Al Lundeen - (916) 440-7259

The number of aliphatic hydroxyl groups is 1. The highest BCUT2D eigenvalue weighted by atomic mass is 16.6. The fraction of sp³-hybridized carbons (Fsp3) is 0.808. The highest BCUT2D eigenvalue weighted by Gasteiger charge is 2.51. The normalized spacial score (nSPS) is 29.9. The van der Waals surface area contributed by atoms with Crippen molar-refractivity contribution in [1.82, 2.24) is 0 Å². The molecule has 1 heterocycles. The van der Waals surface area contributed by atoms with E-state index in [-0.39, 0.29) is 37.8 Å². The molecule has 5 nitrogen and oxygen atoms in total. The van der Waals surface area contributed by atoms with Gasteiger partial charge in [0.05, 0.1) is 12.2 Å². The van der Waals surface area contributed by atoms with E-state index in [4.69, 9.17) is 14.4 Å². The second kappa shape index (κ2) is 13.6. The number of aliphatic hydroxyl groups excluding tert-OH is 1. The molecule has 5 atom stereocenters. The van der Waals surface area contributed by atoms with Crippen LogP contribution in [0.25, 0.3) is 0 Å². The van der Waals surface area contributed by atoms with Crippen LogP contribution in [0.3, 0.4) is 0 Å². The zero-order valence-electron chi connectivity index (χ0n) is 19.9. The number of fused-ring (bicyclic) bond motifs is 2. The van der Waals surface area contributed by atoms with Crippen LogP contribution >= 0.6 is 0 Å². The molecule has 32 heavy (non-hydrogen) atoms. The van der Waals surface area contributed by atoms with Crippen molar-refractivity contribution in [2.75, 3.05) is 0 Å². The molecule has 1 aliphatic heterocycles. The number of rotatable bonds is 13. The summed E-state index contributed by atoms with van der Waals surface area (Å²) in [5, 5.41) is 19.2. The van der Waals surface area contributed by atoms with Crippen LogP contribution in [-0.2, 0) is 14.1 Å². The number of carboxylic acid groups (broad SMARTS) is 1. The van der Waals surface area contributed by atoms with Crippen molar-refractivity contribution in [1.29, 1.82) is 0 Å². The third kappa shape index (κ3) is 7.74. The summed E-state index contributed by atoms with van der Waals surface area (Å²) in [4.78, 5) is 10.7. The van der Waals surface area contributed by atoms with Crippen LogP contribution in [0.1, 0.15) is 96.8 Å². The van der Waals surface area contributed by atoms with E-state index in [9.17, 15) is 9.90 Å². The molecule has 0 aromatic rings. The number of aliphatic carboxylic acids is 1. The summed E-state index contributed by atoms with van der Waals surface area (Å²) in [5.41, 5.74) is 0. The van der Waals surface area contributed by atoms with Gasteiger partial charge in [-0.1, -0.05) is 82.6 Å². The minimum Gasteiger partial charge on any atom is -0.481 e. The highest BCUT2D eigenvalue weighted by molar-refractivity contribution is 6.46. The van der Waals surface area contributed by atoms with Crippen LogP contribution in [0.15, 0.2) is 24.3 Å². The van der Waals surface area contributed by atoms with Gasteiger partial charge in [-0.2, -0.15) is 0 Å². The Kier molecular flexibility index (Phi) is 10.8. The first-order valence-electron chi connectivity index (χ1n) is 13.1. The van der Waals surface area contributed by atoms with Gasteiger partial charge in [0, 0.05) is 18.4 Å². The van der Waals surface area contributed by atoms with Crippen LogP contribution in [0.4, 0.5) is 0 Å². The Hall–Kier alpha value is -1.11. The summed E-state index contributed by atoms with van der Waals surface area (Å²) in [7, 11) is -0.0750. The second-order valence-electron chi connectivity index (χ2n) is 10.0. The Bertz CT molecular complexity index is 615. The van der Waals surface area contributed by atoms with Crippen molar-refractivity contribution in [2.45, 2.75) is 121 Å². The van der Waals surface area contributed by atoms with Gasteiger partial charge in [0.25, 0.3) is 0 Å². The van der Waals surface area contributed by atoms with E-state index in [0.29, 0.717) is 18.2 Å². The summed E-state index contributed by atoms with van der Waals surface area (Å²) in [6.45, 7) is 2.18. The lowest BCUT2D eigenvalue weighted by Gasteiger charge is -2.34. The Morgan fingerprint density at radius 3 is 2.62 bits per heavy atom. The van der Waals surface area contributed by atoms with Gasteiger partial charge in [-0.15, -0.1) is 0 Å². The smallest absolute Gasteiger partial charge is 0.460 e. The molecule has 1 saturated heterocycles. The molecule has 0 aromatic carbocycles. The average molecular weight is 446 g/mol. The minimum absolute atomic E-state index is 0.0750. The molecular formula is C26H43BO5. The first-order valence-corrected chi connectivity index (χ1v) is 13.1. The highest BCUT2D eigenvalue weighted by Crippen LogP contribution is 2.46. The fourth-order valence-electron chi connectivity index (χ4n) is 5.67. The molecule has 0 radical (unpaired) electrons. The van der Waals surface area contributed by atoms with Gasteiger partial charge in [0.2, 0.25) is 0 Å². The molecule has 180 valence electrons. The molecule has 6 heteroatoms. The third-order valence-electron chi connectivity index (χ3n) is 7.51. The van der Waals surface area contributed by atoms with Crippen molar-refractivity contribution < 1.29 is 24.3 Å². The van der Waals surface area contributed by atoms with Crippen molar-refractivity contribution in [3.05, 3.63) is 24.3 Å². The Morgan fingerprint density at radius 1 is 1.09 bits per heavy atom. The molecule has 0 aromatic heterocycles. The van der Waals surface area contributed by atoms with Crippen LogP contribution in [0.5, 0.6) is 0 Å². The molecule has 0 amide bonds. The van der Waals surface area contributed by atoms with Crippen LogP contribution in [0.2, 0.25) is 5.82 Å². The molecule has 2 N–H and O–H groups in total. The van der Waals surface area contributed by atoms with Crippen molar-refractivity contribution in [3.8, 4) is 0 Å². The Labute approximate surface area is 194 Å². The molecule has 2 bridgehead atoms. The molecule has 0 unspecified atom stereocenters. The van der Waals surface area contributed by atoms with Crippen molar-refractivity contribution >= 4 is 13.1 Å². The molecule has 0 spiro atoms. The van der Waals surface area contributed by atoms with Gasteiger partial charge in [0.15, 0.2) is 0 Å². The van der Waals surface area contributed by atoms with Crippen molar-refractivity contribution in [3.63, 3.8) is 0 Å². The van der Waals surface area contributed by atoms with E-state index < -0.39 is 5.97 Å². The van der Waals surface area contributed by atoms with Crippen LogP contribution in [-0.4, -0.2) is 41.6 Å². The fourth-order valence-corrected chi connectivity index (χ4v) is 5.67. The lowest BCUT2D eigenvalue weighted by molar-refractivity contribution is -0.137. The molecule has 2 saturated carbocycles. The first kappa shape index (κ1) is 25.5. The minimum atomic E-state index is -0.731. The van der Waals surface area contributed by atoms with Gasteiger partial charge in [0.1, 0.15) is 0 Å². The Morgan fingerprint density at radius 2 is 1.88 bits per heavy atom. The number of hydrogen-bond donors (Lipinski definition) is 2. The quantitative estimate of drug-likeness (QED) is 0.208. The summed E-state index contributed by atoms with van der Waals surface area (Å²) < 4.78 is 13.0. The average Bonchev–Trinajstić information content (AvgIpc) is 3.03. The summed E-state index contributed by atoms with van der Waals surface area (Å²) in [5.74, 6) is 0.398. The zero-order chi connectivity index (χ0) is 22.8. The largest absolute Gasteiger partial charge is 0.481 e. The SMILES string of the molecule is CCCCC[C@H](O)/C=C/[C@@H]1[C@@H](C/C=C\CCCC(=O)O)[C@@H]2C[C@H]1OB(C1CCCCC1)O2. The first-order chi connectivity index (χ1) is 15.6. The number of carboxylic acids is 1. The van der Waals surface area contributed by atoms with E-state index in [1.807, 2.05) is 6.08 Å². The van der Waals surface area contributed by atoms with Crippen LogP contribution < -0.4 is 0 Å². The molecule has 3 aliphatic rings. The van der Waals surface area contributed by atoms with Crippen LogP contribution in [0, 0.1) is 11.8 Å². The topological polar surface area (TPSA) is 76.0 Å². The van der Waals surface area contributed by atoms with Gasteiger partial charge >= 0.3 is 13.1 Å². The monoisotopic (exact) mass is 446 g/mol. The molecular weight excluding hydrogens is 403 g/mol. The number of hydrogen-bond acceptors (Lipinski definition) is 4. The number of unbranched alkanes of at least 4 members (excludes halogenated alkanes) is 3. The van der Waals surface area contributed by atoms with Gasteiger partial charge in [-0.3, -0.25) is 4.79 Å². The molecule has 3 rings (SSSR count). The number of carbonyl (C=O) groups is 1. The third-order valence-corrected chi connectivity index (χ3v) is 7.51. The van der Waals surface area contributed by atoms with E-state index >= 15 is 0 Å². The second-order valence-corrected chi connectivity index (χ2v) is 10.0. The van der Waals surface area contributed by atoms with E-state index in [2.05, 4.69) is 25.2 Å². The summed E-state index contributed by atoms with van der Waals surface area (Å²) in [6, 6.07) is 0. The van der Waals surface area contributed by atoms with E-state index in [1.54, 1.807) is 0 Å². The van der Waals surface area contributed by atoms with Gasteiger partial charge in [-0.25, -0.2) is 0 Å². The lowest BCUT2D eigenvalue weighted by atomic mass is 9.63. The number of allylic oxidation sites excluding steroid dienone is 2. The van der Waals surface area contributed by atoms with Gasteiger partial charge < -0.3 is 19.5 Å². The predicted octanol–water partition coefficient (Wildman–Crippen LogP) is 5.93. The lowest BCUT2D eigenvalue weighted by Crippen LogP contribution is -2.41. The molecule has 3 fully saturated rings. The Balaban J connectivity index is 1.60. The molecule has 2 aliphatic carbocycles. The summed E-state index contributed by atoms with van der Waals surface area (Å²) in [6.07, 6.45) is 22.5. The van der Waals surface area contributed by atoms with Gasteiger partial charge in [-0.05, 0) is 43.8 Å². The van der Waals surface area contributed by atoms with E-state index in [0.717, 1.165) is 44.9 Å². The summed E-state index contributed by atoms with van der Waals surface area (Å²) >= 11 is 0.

The California Department of Public Health (CDPH) announced today that the statewide annual quarantine on mussels taken by sport harvesters from California’s ocean waters ends at midnight on Saturday, October 31 for all counties except Del Norte, Humboldt, and San Luis Obispo. Aside for these three counties, samplings of mussels show no detectable levels of dangerous toxins and human consumption of shellfish is now considered safe.The annual quarantine is issued for the entire California coastline, usually from May 1 through October 31. The quarantine applies only to sport-harvested mussels. Commercially harvested shellfish are not included in the quarantine as other steps are taken to assure oysters, clams and mussels entering the marketplace are free of toxins.Paralytic shellfish poisoning (PSP) is a form of nervous system poisoning. Concentrated levels of the PSP toxins can develop in mussels and other bivalve shellfish when they feed on certain naturally occurring marine plankton.A second form of poisoning, Domoic Acid Poisoning (DAP) -- sometimes referred to as Amnesic Shellfish Poisoning (ASP) -- has been linked to natural food sources for filter-feeding animals like bivalve shellfish. No known cases of human ASP have occurred in California this season. Domoic acid has been linked to several poisonings of marine mammals along the Pacific Coast and may have caused several mild cases of human poisoning in the state of Washington.CDPH’s shellfish sampling and testing programs for PSP and ASP issue warnings or quarantines when needed. Local health departments, various state and federal agencies and others participate in the monitoring program.Consumers can receive updated information about shellfish poisoning by calling the "Shellfish Information Line" at (800) 553-4133.
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